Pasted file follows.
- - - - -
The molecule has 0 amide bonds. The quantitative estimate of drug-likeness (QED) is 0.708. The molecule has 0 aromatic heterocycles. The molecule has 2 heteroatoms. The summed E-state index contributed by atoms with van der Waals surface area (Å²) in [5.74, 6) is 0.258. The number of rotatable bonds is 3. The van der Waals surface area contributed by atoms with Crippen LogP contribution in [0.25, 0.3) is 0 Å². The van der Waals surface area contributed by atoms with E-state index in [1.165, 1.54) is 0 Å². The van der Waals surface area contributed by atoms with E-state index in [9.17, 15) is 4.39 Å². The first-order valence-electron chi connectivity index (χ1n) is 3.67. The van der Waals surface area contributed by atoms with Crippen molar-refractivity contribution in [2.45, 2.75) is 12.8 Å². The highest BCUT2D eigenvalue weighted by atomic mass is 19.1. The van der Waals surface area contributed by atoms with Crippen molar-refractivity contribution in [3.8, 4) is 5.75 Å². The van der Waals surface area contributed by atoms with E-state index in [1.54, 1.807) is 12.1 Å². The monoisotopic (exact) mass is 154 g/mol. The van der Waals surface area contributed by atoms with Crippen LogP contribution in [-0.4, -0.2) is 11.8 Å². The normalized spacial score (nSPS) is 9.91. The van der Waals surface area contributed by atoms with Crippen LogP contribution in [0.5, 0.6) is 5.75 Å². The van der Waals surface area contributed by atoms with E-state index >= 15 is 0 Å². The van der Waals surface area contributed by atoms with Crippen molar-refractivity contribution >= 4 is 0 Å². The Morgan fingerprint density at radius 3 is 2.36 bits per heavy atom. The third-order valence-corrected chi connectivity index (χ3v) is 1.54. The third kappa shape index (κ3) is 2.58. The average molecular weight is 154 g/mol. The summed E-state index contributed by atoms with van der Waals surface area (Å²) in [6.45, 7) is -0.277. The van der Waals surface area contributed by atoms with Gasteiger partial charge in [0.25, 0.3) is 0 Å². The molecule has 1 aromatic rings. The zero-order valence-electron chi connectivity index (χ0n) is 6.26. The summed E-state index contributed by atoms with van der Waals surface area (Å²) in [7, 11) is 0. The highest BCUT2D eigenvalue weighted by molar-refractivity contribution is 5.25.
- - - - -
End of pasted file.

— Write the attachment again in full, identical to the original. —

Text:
The molecule has 0 amide bonds. The quantitative estimate of drug-likeness (QED) is 0.708. The molecule has 0 aromatic heterocycles. The molecule has 2 heteroatoms. The summed E-state index contributed by atoms with van der Waals surface area (Å²) in [5.74, 6) is 0.258. The number of rotatable bonds is 3. The van der Waals surface area contributed by atoms with Crippen LogP contribution in [0.25, 0.3) is 0 Å². The van der Waals surface area contributed by atoms with E-state index in [1.165, 1.54) is 0 Å². The van der Waals surface area contributed by atoms with E-state index in [9.17, 15) is 4.39 Å². The first-order valence-electron chi connectivity index (χ1n) is 3.67. The van der Waals surface area contributed by atoms with Crippen molar-refractivity contribution in [2.45, 2.75) is 12.8 Å². The highest BCUT2D eigenvalue weighted by atomic mass is 19.1. The van der Waals surface area contributed by atoms with Crippen molar-refractivity contribution in [3.8, 4) is 5.75 Å². The van der Waals surface area contributed by atoms with E-state index in [1.54, 1.807) is 12.1 Å². The monoisotopic (exact) mass is 154 g/mol. The van der Waals surface area contributed by atoms with Crippen LogP contribution in [-0.4, -0.2) is 11.8 Å². The normalized spacial score (nSPS) is 9.91. The van der Waals surface area contributed by atoms with Crippen LogP contribution in [0.5, 0.6) is 5.75 Å². The van der Waals surface area contributed by atoms with E-state index >= 15 is 0 Å². The van der Waals surface area contributed by atoms with Crippen molar-refractivity contribution >= 4 is 0 Å². The Morgan fingerprint density at radius 3 is 2.36 bits per heavy atom. The third-order valence-corrected chi connectivity index (χ3v) is 1.54. The third kappa shape index (κ3) is 2.58. The average molecular weight is 154 g/mol. The summed E-state index contributed by atoms with van der Waals surface area (Å²) in [6.45, 7) is -0.277. The van der Waals surface area contributed by atoms with Gasteiger partial charge in [0.25, 0.3) is 0 Å². The molecule has 1 aromatic rings. The zero-order valence-electron chi connectivity index (χ0n) is 6.26. The summed E-state index contributed by atoms with van der Waals surface area (Å²) in [7, 11) is 0. The highest BCUT2D eigenvalue weighted by molar-refractivity contribution is 5.25.